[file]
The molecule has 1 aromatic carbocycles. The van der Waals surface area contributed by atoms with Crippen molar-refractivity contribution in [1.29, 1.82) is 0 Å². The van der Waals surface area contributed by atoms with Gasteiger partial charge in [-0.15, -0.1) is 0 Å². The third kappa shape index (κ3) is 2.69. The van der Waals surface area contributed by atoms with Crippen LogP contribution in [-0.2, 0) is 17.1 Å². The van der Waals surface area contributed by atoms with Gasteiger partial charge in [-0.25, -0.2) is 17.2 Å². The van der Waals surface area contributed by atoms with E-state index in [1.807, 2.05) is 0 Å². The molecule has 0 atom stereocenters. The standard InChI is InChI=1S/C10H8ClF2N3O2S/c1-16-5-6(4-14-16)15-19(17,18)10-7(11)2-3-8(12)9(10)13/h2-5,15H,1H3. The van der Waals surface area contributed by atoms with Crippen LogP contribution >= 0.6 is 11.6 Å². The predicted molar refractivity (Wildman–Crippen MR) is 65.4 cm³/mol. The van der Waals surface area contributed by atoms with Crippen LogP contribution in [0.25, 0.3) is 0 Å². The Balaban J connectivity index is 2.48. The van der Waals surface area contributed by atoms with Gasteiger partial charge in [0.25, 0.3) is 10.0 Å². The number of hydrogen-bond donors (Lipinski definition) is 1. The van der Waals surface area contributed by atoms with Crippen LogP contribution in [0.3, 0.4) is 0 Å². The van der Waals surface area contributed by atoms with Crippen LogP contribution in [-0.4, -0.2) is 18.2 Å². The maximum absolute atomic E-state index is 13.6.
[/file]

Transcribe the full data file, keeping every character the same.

The molecule has 1 aromatic carbocycles. The van der Waals surface area contributed by atoms with Crippen molar-refractivity contribution in [1.29, 1.82) is 0 Å². The van der Waals surface area contributed by atoms with Gasteiger partial charge in [-0.15, -0.1) is 0 Å². The third kappa shape index (κ3) is 2.69. The van der Waals surface area contributed by atoms with Crippen LogP contribution in [-0.2, 0) is 17.1 Å². The van der Waals surface area contributed by atoms with Gasteiger partial charge in [-0.25, -0.2) is 17.2 Å². The van der Waals surface area contributed by atoms with E-state index in [1.807, 2.05) is 0 Å². The molecule has 0 atom stereocenters. The standard InChI is InChI=1S/C10H8ClF2N3O2S/c1-16-5-6(4-14-16)15-19(17,18)10-7(11)2-3-8(12)9(10)13/h2-5,15H,1H3. The van der Waals surface area contributed by atoms with Crippen LogP contribution >= 0.6 is 11.6 Å². The predicted molar refractivity (Wildman–Crippen MR) is 65.4 cm³/mol. The van der Waals surface area contributed by atoms with Crippen LogP contribution in [0.25, 0.3) is 0 Å². The Balaban J connectivity index is 2.48. The van der Waals surface area contributed by atoms with Gasteiger partial charge in [0.25, 0.3) is 10.0 Å². The number of hydrogen-bond donors (Lipinski definition) is 1. The van der Waals surface area contributed by atoms with Crippen LogP contribution in [0.3, 0.4) is 0 Å². The van der Waals surface area contributed by atoms with Crippen LogP contribution in [-0.4, -0.2) is 18.2 Å². The maximum absolute atomic E-state index is 13.6.